By Kieran Loughney
The loud laughs were so unexpected that, for a moment, I could not remember my next line. Playing a put-upon father of a bride-to-be on her wedding day, I pressed on and, to my astonishment, I got more laughs and a standing ovation at the play’s end. As a scrawny, self-conscious 15-year-old, this kind of affirmation was completely new and it sure felt good. We have all had a teacher who went beyond the lesson plans. For me he was Jim Hopkins, my high school English and drama instructor. Mr. Hopkins saw a quiet but well-spoken kid with a sense of humor, and by challenging and guiding me he boosted my confidence and helped me understand the power of the spoken and written word.
Charlie (not his real name) was also lucky to have a teacher who did more than teach. Two decades ago, as a new child welfare worker, I met five-year-old Charlie after his teacher, Miss Rose, spotted Charlie’s bruised cheek and asked him (privately) about the injury. “My dad got mad at me last night,” he told her. After she reported the possible abuse, other injuries were discovered by the school nurse, and child welfare was called. Charlie then had a team of professionals to ensure his safety. He was placed in the care of foster parents. Twenty years later he bumped into me while walking on the street. “I have a business degree and I’m working toward marketing my own products,” he said, excitedly.
Many schools in New York City have closed and reopened several times since the pandemic began. We’ve seen stories of teachers, students, and families who are struggling to continue teaching and learning. Less commonly mentioned are the risks the pandemic poses for child victims of in-home abuse and neglect. According to studies by the U.S Administration for Children and Families, the increased economic pressure and isolation families endure in difficult times contribute to the stress factors associated with child abuse (as well as other domestic violence). According to the Centers for Disease Control, in a typical year one in seven kids in the United States may experience abuse or neglect, three quarters of whom are harmed by their parents. Thankfully, 47 states have laws requiring teachers, principals, and daycare workers to alert authorities of evidence of mistreatment or negligence. In recent months, data shows a decrease in reports of abuse, likely because children have spent less time in the classroom under a teacher’s supervision. Bessy Matute, a child protective specialist supervisor with the New York Administration for Children’s Services states, “Most of our cases are disclosed by mandated reporters from school staff. It is concerning to us because we know child abuse and neglect is happening, but maybe children are not having contact with mandated reporters.”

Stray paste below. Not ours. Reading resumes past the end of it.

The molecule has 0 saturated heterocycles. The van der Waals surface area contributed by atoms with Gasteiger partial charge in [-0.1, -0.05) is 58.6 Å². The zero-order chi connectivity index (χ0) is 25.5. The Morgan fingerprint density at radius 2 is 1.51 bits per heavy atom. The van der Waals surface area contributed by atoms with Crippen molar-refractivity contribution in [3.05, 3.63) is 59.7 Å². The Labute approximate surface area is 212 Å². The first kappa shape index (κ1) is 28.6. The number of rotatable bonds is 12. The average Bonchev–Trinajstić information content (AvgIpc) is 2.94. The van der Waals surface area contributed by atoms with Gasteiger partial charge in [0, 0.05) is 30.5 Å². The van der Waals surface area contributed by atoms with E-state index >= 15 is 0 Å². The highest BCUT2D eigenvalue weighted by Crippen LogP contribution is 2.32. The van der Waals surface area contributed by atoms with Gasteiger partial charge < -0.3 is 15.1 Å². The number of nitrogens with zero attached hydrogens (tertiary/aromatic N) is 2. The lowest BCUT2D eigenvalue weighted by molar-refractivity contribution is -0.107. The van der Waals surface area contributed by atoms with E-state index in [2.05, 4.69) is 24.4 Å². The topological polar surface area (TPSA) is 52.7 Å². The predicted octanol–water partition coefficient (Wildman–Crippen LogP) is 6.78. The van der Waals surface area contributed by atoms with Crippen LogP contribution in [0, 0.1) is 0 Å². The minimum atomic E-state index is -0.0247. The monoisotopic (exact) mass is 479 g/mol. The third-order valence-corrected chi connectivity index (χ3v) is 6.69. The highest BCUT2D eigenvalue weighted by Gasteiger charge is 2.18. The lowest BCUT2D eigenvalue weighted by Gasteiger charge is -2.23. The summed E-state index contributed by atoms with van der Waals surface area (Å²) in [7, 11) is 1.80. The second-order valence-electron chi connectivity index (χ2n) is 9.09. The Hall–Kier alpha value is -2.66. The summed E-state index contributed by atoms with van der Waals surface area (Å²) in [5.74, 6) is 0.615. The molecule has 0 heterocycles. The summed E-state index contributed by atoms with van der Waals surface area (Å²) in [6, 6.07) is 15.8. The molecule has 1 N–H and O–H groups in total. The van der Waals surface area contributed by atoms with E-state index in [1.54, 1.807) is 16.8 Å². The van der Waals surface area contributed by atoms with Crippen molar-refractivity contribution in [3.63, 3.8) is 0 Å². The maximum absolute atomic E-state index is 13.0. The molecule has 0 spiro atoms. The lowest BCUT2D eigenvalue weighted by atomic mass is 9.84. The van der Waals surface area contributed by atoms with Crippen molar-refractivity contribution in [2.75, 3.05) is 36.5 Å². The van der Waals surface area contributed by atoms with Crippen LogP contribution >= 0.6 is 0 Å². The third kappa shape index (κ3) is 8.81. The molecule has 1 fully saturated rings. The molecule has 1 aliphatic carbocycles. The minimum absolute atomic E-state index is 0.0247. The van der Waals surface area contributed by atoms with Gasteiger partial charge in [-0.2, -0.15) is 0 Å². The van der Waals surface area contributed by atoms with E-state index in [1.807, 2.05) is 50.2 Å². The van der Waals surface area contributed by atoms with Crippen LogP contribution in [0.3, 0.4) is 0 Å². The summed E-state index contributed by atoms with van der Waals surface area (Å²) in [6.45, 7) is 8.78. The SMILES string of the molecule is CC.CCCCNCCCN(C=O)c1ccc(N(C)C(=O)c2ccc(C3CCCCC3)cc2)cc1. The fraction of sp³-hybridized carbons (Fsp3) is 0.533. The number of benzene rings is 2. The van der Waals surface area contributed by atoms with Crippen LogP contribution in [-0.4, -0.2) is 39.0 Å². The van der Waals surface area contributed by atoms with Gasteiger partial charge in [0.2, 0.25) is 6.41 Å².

Good teachers do more than facilitate academics; they help children grow into productive members of society and, in some cases, can be essential to a child’s very survival. Online learning may serve students academically during school interruptions, but remote learning is no substitute for in-person encounters with school staff, such as Charlie’s teacher, who are trained to recognize evidence of abuse. Schools are more than a place for childhood friendships, hot lunches, and learning math and reading. A former colleague of mine working in child welfare estimates that prior to the pandemic, 80 percent of referrals of abuse cases came directly from schools.
A new appreciation for essential workers, including teachers, has been one of the upsides of the pandemic. It was my good fortune to have Mr. Hopkins’ guidance in school. I’m grateful for the many teachers who, in addition to all their other contributions, keep a protective eye on the most vulnerable children in their classrooms. If you have reason to suspect a child is being abused or mistreated, contact New York’s Child Abuse Hotline immediately at 1-800-342-3720.